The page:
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Duke of Edinburgh to commemorate 100th anniversary of Battle of Jutland

Next month will mark the 100th anniversary of The Battle of Jutland and will be commemorated by the Duke of Edinburgh on his visit to Orkney.

The Battle of Jutland saw the main fleets of the British and German navies clash on the eastern side of the North Sea on 31st May, 1916. It was the largest naval battle of World War I and played a decisive role in the allied victory two years later.

The Orkney Islands served as the main base for the Royal Navy during the First World War and will be the major focal point for the anniversary ceremony. On 31 May, Prince Philip will attend a service at St. Magnus Cathedral in Kirkwall. Following the mass, the Prince will join a ceremony at Lyness Royal Naval Cemetery in Hoy.

The cemetery contains the graves of 439 Commonwealth burials, 112 of which are unidentified. The majority of the graves are of officers, ratings, and members of the land forces lost from H.M.S. “Hampshire,” “Vanguard,” “Narborough” and “Opal”.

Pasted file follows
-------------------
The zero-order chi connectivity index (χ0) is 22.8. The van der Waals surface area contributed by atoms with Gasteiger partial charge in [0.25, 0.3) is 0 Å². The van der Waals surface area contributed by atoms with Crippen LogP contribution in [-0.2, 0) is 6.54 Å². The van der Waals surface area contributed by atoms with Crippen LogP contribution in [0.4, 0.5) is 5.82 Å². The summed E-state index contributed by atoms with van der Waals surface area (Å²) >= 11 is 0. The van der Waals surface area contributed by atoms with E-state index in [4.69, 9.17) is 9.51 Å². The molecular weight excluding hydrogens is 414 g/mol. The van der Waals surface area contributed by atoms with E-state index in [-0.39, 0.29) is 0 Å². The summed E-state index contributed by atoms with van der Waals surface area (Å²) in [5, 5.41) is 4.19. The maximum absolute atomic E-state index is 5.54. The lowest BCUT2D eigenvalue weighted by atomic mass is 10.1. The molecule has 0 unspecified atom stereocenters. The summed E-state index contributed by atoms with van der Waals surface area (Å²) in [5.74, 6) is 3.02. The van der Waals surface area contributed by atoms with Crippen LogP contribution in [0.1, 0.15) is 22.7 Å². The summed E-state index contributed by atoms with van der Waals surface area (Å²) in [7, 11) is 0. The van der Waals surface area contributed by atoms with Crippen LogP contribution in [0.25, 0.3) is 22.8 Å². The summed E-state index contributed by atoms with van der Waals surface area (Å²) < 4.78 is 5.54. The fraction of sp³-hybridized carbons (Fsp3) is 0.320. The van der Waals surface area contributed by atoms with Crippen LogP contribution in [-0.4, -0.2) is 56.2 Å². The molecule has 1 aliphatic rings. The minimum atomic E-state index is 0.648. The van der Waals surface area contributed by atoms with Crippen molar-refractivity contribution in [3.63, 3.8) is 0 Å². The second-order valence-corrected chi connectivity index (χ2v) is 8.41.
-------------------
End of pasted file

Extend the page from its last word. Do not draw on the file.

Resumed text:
110,000 sailors in 150 British and 100 German vessels fought for control of the waters and, despite losing 6,000 sailors with many others burned or wounded, the British maintained command of the sea.


The Duke of Edinburgh views the ‘Blood Swept Lands and Seas of Red’ installation alongside The Queen at the Tower of London in 2014

The HMS Duke of Edinburgh, the ship bearing the Duke’s namesake, wasn’t damaged during the battle and was the only vessel in the squadron to survive. 25 warships were sunk or damaged beyond repair.

Prince Philip will also view a familiar sight; thousands of ceramic poppies, that served as part of a national wartime tribute, will be on display in Orkney. ‘Poppies: Weeping Window’ will be on display at the St Magnus Cathedral from 22 April through 12 June. The Prince first viewed the installation at the Tower of London in 2014, as part of the ‘Blood Swept Lands and Seas of Red’ exhibition.

Like its London counterpart, the Orkney display will see 888,246 poppies cascade from the western end of the cathedral – each poppy honouring the individual sacrifices made by British and Colonial soldiers lost during World War I.

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